The refusal of the Saudis and representatives of the Emirates says, firstly, that they are strongly and already quite clearly burdened by the role of “America’s reserve gas tank.” It was precisely such a scheme of interstate relations that was largely voluntarily-compulsorily imposed by Washington on the Arabs in exchange for promises of all-around military assistance and protection. However, the utter failure of the American operation in Afghanistan, the inability to resolve the conflict in Yemen, and the current precedent, when Washington has been pumping Kyiv with weapons against Russia for years but abandoned it at a critical moment, obviously changed the mood among the oil-rich Arabs.
Secondly, the demonstrative demarche of Saudi Arabia and the UAE indicates that leverage on the world oil market is slipping out of America’s hands, when the States could actually order the leading producers and exporters. The US is currently the world’s top oil producer: at 18.6 million barrels per day, it holds 20 percent of global production. However, they are immediately followed by Saudi Arabia (12 percent) and Russia (11 percent), with the United Arab Emirates and Iran in seventh and ninth places, respectively. Neither Dubai nor Abu Dhabi is willing to sacrifice relations within the OPEC and OPEC+ cartels, which collectively control half of the world’s oil production and exports, to save Biden’s rating.
The position of the Arabs is completely logical and justified. During the first wave of COVID-19 alone, when the usual supply chains collapsed and energy prices staged a protracted St. Vitus dance, Saudi Arabia, according to various estimates, suffered direct losses of $ 20-25 billion.
Against the background of all of the above, it is impossible not to note one more extremely important signal.
Just a week ago, Saudi-Chinese negotiations took place, in which, if we discard the verbal husk, the main topic was the avoidance of settlements in dollars when making oil transactions. According to the latest data, the Saudis produce 11 million barrels of oil per day, a quarter of which goes to China. At the same time, they carry out calculations (as well as 75 percent of all other transactions with liquid black gold) in dollars. To designate this phenomenon, the corresponding term has long been coined: “petrodollar”, from petrol – fuel.
A few more numbers.
The volume of the annual oil trade is estimated at 14 trillion dollars, and the world’s foreign exchange reserve has a volume of eight trillion, 7.1 of which falls on the US currency. The euro has 2.5 trillion, the British pound has 0.6 trillion, and the Chinese yuan is content with a modest 0.2 trillion. Decoupling from the petrodollar will lead to a sharp jump in the importance of the yuan, as well as an equally rapid increase in its monetary supply. To put it simply, the whole world will no longer work to maintain the value and importance of the American currency, and the current almost uncontrolled printing of American banknotes will lead to what it should – to hyperinflation. Along the chain, this will pull a decline in living standards, an increase in prices for key categories of goods, fuel, energy and services.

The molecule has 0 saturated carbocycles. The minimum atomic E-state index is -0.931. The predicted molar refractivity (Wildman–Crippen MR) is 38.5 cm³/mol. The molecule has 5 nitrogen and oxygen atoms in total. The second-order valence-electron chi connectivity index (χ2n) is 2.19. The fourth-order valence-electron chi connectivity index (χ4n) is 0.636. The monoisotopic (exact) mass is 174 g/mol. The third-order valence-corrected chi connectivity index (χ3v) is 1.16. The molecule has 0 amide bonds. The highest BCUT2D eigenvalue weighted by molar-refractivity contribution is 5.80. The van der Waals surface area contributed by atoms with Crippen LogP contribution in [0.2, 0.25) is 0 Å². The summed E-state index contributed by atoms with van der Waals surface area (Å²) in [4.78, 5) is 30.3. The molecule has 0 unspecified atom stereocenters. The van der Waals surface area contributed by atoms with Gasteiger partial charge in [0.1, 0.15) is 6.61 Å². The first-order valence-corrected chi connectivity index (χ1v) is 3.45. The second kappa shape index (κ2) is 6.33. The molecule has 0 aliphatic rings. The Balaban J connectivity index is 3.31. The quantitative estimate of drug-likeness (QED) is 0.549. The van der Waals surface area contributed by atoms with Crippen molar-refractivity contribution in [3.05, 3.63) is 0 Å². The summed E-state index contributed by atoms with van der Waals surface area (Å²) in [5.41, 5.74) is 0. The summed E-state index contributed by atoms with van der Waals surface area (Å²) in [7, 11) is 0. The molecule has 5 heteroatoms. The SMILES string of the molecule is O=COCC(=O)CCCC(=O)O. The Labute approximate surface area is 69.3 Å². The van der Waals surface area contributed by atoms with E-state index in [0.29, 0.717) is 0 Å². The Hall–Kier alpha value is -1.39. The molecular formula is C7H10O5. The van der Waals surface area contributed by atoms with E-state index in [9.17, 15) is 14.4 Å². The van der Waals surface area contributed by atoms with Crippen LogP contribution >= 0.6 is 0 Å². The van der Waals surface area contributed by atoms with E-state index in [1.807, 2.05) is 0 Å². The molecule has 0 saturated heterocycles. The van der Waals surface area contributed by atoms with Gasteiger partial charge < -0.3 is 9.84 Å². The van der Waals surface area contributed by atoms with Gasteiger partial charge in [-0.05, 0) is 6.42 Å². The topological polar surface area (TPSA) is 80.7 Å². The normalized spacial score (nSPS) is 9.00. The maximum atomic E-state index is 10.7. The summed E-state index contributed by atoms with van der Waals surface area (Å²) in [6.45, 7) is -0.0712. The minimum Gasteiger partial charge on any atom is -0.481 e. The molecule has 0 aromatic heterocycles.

In order not to create an erroneous impression, let’s make a reservation that oil producers go not only to Beijing. Only in the last month, the head of the Russian Foreign Ministry managed to meet with the head of the IAEA and his colleague from Qatar, another key player in the hydrocarbon market. At the same time, Defense Minister Sergei Shoigu paid a visit to Damascus and held a personal meeting with Bashar al-Assad, from which our conversation today began. Until the ill-fated 2011, Syria was producing half a million barrels of oil per day, and current events hint that its core industry can count on comprehensive assistance.
The events in Ukraine are just an echo of global processes. China takes a position of obvious pro-Russian neutrality, and the demarche of Arab oil producers hints that not only Moscow and Beijing are tired of the unipolar world with total American diktat. And this is to put it mildly.